This week in our WiCipedia roundup: How the US presidency will affect women in tech; Icelandic women protest for gender pay equality; the downward trend of women in tech; and more.
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Girls Who Code and Dell Technologies (Nasdaq: DELL) have banded together in an effort to increase the amount of after-school programs focusing on computer science for girls. The initiative will affect 15,000 girls throughout the US, Healthcare IT News reports. The programs will focus on STEM learning and will include "field trips to expose girls to leading technical organizations and professionals." Dell will be providing resources in the form of "financial, technical and mentorship support." The program's intent is to steer girls in grades six through 12 into the tech economy, where they are desperately needed. (See Dell's Mullen: Leverage Mentors, Find Your Value, Girls Who Code to Host 78 Coding Days in 2016 and WiC Poll: Start Young to Improve the Pipeline.)
It seems unbelievable to us, but somehow there's still a downward trend of women entering into and staying in tech. MarketWatch reports that in ten years, there will be fewer women in IT than there are now, from 24% to 22%. This should serve as a wake-up call, as it's not too late to turn the ship around, according to a report by Girls Who Code and
Accenture titled "Cracking the Gender Code." The report stresses that change must start early -- like grade-school early, since, as an article in the SF Chronicle states, "The gender gap in tech ... starts very, very young -- before kindergarten." In order to triple the amount of women in STEM by 2025, instead of losing 2% of the female workforce, 3.9 million girls would have to dedicate themselves to the tech path before graduating college. Girls Who Code Founder Reshma Saujani calls for a cultural shift where we alter perceptions of what girls are good at from the get-go, discarding stereotypes and embracing possibilities. It's only through this cultural revolution that we will be able to increase the percentage of women studying and working in STEM in the near future and beyond. See below for the breakdown. (See Meet the Future Workforce: New Faces, Expectations & Motivations.)
With so much emphasis on the impending US election and the candidates' treatment of and views on women, a look into how either a Trump or Clinton presidency would affect women in the workplace seems in order. Luckily, the political website The Hill has done just that. The article examines how women in tech specifically will be impacted, starting with the candidates' tech agendas. Clinton's plan "clearly emphasizes inclusion and diversity in the tech workforce ... [and] aims to invest in computer science and STEM education ... and increase access to capital for growth-oriented small businesses and startups, with a focus on minority, women and young entrepreneurs," among many other positive changes for women. Trump's plan is far less detailed, leaving much to speculation based on his other comments about women and work. The Hill professes, "...he thinks of women as nothing more than objects and does not value their intellect or ability to be contributing members of society. He seems to discount the potential of over half the workforce." In terms of gender parity, getting more women into STEM and increasing education for minorities, it appears that Clinton has won this particular battle. (See Trump's Telecom Policy? Who Knows? and WiCipedia: Trumpisms, Marriage Penalties & Back-to-School Inspo.)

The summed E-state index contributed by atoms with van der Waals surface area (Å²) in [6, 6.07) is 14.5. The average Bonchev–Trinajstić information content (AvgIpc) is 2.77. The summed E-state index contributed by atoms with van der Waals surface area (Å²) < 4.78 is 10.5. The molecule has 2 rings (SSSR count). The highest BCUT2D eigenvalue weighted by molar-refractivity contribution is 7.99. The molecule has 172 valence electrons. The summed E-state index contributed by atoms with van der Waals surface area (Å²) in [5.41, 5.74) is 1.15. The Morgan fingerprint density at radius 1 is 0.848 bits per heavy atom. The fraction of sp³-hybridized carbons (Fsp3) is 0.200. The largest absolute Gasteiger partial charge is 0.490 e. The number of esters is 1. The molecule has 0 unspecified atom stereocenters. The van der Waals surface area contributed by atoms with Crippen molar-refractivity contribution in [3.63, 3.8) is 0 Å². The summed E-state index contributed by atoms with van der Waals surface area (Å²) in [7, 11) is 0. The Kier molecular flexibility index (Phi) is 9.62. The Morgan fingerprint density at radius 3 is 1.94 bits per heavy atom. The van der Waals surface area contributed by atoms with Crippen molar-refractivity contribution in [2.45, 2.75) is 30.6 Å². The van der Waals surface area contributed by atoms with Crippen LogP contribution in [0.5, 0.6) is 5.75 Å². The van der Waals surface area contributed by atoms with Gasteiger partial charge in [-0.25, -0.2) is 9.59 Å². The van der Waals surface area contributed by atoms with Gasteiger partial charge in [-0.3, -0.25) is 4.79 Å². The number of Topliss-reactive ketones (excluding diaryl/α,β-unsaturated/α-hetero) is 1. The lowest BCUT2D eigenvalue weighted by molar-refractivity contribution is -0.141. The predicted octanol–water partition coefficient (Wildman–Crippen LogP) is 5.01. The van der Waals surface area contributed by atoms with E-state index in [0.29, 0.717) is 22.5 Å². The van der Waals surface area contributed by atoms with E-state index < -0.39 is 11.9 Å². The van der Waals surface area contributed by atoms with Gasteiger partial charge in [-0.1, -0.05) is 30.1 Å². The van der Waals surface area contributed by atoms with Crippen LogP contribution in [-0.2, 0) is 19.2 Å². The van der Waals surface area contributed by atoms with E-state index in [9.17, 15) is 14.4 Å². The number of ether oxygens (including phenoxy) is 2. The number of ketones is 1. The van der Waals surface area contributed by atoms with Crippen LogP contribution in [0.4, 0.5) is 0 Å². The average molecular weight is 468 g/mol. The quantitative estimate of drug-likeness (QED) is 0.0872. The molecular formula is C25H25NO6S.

For women in tech in the US, there's a constant emphasis -- especially on social media -- on the gender pay gap. But what are we really doing about it, and what difference is it making? A movement in Iceland is taking action that physically affects everyone in the tiny country, yet makes a global impact that we can all learn from. Buzzfeed reports that every year in Iceland, women protest work for part of one day. At 2:38 p.m. on Monday, October 24, or Kvennafrí (Women's Day Off), women left their desks (and sometimes schools) and joined together in a formal protest against the country's gender pay gap. This day has been in practice since 1975, and it seems to be working. Iceland currently has an 18% pay gap between men and women; that's in comparison to the average 20% pay gap in the US, reports the American Association of University Women, though the gap varies widely from state to state. While the US pay gap is predicted to remain to some degree until 2152, "Iceland is currently predicted to be the first country to close the gender pay gap. The country's government has pledged to achieve pay equality by 2022," Buzzfeed relays. Check out the video below from @salkadelasol to see the protest in action. (See 2020 Vision Photos: First Light and Happy(?) Equal Pay Day, Ladies.)
A new documentary, She Started It, examines what it's really like to be a female startup founder. CNET tells the story of the film and its directors and producers, tech journalists Insiyah Saeed and Nora Poggi, who followed two founders, Thuy Truong and Stacey Ferreira, for two whole years as they sought funding, battled sexism and advocated for diversity in entrepreneurship. The film was screened at the recent Grace Hopper Celebration of Women in Computing, and Saeed and Poggi have made a goal of showing the film to 1 million women and girls in the next year. Here's info on where to find the inspiring film if you'd like to add yourself to that tally. (See WiCipedia: Grace Hopper Promotes Diversity, Girl Scouts Code & How to Thrive and WiCipedia: Middle Eastern Progress & Founders Fight Exclusion.)
— Eryn Leavens, Special Features & Copy Editor, Light Reading